At the recent second presidential debate at Suffolk University in New York, many people got their panties in a twist over comments made by Governor Mitt Romney regarding single motherhood and violence.
Romney said, “But let me mention another thing. And that is parents. We need moms and dads, helping to raise kids. Wherever possible the — the benefit of having two parents in the home, and that’s not always possible. A lot of great single moms, single dads. But gosh, to tell our kids that before they have babies, they ought to think about getting married to someone, that’s a great idea.”
A pretty standard statement from a conservative Republican and deeply religious man, right? But no, those who only offer criticism usually like to overreact to common sense statements.
You would think that after defending the billionaire one percenter Big Bird on welfare — notice how they don’t talk about that anymore — they would have learned their lesson. But I guess it’s hard to teach some people new tricks.
What Romney was saying is not only factual, but it’s backed up by science. I thought they liked science.
This is not just my opinion. The studies overwhelmingly show that children who are brought up in stable two-parent families do better in life. Now some would like to quibble with that, but these are the facts but on a long list of measurements those whose children are from either broken or single parent homes suffer more from societal ills such as poverty and violence.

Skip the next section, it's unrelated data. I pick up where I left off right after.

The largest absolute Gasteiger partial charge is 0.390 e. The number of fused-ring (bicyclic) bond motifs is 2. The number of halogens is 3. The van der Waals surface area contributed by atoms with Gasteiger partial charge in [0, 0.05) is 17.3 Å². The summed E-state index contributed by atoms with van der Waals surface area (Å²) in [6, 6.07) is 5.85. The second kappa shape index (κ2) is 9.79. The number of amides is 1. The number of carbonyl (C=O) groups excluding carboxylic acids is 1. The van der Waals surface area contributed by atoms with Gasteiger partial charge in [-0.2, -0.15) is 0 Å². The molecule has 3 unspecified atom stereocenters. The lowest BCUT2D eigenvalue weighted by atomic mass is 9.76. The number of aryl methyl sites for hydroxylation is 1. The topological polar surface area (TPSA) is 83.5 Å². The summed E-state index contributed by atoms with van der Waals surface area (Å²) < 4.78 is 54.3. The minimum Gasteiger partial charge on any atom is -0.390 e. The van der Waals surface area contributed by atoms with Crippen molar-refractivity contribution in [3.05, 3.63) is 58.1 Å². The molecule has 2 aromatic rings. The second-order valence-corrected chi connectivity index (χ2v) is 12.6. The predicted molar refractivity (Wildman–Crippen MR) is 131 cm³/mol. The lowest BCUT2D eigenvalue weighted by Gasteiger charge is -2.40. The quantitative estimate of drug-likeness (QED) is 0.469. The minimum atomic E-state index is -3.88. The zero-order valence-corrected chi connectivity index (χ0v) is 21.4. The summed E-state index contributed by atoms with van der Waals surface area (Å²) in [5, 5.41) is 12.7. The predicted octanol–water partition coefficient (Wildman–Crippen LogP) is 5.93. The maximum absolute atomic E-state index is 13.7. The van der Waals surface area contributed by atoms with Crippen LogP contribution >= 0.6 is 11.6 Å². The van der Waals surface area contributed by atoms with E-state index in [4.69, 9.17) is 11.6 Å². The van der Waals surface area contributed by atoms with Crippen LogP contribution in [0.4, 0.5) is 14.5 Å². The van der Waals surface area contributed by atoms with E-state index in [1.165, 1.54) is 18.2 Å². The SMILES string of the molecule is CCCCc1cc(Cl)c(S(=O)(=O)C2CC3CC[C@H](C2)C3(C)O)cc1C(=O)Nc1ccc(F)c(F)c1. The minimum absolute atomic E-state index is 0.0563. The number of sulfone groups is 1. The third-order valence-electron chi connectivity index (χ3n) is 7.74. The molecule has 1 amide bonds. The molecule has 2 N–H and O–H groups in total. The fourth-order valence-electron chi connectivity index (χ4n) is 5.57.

Of course, this does not mean that every child with two parents does better than every child without one; that would defy logic. There is always the exception to the rule like — LeBron James or even Barack Obama — but unfortunately, they are the exception and not the rule.
We have seen the deterioration of the family for the last 50 years. According to the reseach think tank the Brookings Institute, since 1965, out-of-wedlock birth rates have soared. In 1965, 24 percent of black infants and 3.1 percent of white infants were born to single mothers. By 1990, the rates had risen to 64 percent for black infants and 18 percent for white infants. Twenty years later it’s now 72 percent of black infants, 30 percent of white infants and 53 percent of Hispanic infants.
The numbers don’t lie and neither does the evidence. The American Psychological Association study titled “Effects of Poverty, Hunger, and Homelessness on Children and Youth” found that children from low-income single-parent families are more likely to have less parental supervision and support, simply because the parent is under much more time and economic pressure.
This list is devastating:
• 63 percent of youth suicides are from fatherless homes (Source: U.S. D.H.H.S., Bureau of the Census).
• 85 percent of all children that exhibit behavioral disorders come from fatherless homes (Source: Center for Disease Control).
• 80 percent of rapists motivated with displaced anger come from fatherless homes (Source: APA Criminal Justice & Behavior, Vol 14, p. 403-26).
• 71 percent of all high school dropouts come from fatherless homes (Source: National Principals Association Report on the State of High Schools).
• 70 percent of juveniles in state-operated institutions come from fatherless homes (Source: U.S. Dept. of Justice, Special Report, Sept. 2008).
The effects of all this is reflected in our cities. In my hometown of Chicago, over 400 people have been murdered by guns in the first seven months of the year. That’s 31 percent more than last year.
These murders aren’t happening in the leafy suburbs, but in the inner city, where poverty and fatherlessness in many of the neighborhoods approaches 80 percent and sometimes 90 percent.
This is an epidemic with consequences that not only affect our children, but our society. The United States faces a crisis of single mothers and fatherless children and until we recognize this fact, things will only further spin out of control.